APPEAL from the Circuit Court of Cook County; the Hon. JULIUS
H. MINER, Judge, presiding.
MR. JUSTICE DAILY DELIVERED THE OPINION OF THE COURT:
Based upon the theory that a constitutional question is involved which confers jurisdiction upon this court, Genevieve Layton, the appellant, seeks direct review of a decree of the circuit court of Cook County awarding separate maintenance to her husband George H. Layton, the appellee.
The record discloses that appellant filed a complaint for separate maintenance and that appellee filed a counterclaim for the same relief. In neither pleading, nor in the answers thereto, was there presented any question as to a construction of the constitution or of the constitutional validity of a statute. The cause was referred to a commissioner who heard testimony and filed a report upon which the chancellor based the decree granting relief to appellee. The decree neither mentioned nor disposed of a constitutional issue. Thereafter, appellant filed a motion to vacate the decree alleging, among other things, that section I of the Separate Maintenance Act (Ill. Rev. Stat. 1953, chap. 68, par. 22,) is constitutionally deficient for lack of a proper title as required by section 13 of article IV of the Illinois constitution. The trial court denied the motion stating in its order that it "did necessarily consider the constitutionality and validity of Section 22, Chapter 68, of the Illinois Revised Statutes." The extent of the constitutional inquiry or the basis for the decision is not shown.
Such a record is utterly incapable of supporting a direct appeal to this court. This court has held many times that the validity of a statute is involved, so as to confer jurisdiction by direct appeal, only where its constitutionality was a primary inquiry in the trial court, and even though a constitutional issue was raised in a trial court but a final order was rendered on other issues, no constitutional question is presented for review on appeal to this court. (Jenisek v. Riggs, 381 Ill. 290, 293; Grutzius v. Armour & Co. 377 Ill. 447, 451.) Further, it is established by our decisions that the right to question the validity of a statute may be waived, either by act or omission, by participating in litigation which by fair inference acknowledges the validity of the statute, or by any course of conduct which shows an intention to waive any question as to the validity of the statute, or where it would be unjust to others to permit objection to afterward be made. Continental Paper Grading Co. v. Fisher, 1 Ill.2d 37; People v. Gibbs, 349 Ill. 83.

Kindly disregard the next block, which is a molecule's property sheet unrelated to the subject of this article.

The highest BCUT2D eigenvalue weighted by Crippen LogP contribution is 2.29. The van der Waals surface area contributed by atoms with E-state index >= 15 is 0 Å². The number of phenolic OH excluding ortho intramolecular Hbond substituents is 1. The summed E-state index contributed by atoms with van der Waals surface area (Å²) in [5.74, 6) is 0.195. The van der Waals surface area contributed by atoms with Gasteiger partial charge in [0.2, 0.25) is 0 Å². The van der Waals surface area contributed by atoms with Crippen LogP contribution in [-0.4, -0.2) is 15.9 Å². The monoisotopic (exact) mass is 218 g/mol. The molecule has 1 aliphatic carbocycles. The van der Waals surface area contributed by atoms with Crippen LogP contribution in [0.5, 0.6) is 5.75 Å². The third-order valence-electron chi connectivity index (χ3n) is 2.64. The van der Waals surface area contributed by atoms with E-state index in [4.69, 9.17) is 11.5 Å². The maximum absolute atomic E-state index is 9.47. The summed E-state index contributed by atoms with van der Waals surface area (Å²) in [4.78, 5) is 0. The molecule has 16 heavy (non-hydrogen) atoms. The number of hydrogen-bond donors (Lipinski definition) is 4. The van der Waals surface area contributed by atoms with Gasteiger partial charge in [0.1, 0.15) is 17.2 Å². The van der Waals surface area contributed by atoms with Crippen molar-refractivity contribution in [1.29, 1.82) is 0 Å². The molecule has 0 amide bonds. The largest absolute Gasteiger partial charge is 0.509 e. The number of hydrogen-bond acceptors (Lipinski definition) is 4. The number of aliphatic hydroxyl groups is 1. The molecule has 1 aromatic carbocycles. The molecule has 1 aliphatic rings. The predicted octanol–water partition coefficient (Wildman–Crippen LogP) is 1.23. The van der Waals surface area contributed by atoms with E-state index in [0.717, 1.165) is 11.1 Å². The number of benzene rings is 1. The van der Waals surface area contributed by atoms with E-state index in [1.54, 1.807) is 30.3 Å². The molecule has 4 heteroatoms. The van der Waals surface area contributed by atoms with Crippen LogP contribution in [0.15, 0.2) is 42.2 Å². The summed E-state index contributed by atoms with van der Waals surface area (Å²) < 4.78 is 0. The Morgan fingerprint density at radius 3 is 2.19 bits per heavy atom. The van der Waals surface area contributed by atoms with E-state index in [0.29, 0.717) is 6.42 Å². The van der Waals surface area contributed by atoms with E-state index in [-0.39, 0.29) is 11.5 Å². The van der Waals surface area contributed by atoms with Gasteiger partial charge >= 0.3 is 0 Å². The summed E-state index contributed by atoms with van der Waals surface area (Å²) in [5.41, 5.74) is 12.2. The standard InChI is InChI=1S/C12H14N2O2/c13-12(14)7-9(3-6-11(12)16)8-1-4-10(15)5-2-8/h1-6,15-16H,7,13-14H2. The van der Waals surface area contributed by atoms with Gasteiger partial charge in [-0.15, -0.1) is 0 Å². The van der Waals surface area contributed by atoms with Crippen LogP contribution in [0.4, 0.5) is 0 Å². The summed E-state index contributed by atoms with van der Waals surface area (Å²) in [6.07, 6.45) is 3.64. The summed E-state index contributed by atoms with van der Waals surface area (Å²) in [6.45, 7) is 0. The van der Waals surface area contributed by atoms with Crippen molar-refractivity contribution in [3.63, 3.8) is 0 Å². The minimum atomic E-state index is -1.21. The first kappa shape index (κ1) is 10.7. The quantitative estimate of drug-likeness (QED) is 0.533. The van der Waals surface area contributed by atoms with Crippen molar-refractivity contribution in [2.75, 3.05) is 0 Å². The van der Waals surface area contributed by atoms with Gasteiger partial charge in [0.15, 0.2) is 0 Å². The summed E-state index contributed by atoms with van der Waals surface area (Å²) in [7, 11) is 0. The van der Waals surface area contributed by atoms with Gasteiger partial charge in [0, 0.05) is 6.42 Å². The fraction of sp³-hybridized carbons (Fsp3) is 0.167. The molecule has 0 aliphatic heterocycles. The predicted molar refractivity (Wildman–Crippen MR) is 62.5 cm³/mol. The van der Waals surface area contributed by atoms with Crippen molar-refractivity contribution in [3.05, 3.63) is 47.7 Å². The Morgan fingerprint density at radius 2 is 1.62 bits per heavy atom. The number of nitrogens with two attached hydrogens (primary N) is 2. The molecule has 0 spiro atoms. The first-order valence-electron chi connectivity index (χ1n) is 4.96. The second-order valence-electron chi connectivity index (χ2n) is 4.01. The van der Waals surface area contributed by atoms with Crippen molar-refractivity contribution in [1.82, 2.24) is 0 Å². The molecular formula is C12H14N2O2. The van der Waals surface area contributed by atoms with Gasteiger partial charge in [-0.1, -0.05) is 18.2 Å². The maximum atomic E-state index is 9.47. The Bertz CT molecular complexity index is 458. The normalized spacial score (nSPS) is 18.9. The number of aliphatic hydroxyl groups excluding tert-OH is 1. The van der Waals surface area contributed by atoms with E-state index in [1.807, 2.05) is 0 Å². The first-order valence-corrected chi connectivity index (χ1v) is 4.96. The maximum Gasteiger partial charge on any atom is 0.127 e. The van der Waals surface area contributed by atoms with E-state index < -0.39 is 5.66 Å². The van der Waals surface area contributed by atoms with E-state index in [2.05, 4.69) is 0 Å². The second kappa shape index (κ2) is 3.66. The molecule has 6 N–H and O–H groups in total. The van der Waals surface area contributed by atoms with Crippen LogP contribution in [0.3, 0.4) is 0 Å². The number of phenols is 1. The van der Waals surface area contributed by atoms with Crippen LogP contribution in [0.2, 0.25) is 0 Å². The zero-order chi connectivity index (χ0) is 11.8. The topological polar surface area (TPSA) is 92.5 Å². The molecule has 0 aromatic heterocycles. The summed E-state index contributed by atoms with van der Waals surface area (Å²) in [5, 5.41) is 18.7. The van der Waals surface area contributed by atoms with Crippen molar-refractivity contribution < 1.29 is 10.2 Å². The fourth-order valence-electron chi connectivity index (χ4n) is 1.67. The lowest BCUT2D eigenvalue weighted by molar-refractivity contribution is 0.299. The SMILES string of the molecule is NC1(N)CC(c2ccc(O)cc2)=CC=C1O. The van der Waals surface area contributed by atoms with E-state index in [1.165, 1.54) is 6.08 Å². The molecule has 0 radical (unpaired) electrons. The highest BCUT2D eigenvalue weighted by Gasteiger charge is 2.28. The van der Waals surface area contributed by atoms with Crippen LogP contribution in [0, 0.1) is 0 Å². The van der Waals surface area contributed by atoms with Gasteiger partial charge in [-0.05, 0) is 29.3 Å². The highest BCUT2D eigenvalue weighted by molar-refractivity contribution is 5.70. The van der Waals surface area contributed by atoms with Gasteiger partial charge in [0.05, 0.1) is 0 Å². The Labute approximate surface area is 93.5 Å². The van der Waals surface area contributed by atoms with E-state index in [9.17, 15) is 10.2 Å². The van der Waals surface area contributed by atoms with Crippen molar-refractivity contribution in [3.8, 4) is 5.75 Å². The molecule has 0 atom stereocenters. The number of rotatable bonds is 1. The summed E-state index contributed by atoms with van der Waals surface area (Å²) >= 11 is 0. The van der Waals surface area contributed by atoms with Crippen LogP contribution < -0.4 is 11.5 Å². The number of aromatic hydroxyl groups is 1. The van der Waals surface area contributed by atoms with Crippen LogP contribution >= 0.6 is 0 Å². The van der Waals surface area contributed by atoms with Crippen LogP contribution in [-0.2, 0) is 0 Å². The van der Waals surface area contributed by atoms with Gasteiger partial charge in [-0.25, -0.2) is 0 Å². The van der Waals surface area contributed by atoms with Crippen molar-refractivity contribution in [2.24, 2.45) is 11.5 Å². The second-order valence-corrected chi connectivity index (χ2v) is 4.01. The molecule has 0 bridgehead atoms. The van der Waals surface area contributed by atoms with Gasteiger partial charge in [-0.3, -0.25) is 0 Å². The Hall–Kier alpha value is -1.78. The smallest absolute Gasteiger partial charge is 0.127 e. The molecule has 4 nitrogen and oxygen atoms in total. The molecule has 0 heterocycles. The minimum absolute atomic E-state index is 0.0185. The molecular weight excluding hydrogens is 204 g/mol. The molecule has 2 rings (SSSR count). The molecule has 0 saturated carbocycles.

In the present case appellant herself brought an action for separate maintenance based on the very statute which she claims, but not until after the decree had gone against her, to be constitutionally deficient. The reasonable inference from her complaint is that she acknowledged the validity of the statute and waived her right to question it. Aside from this, the record clearly shows that the issue of validity of the statute was injected into the trial as an afterthought only in an effort to prosecute an appeal directly to this court. Such ill-timed contentions have, under similar circumstances, been held to be insufficient to confer jurisdiction upon this court. (Continental Paper Grading Co. v. Fisher, 1 Ill.2d 37; Jenisek v. Riggs, 381 Ill. 290.) Nor does the language of the trial court make it affirmatively appear that it considered or passed upon the specific constitutional objections raised. As was pointed out in Orton Crane & Shovel Co. v. Federal Reserve Bank, 409 Ill. 285, where similar language was used, the chancellor's statement that he "did necessarily consider the constitutionality and validity" of the statute, may have been a mere indulgence in the accepted presumption of constitutionality.
We have, thus, a record which gives rise to a reasonable inference that appellant waived the right to question the validity of the statute, which shows that a constitutional issue was not raised or presented to the trial court as one of its primary inquiries, and which is devoid of any showing that the trial court affirmatively passed upon the belated constitutional question. Since neither the validity of a statute nor the construction of the constitution is involved, this court is without jurisdiction to consider the appeal and the cause is transferred to the Appellate Court for the First District.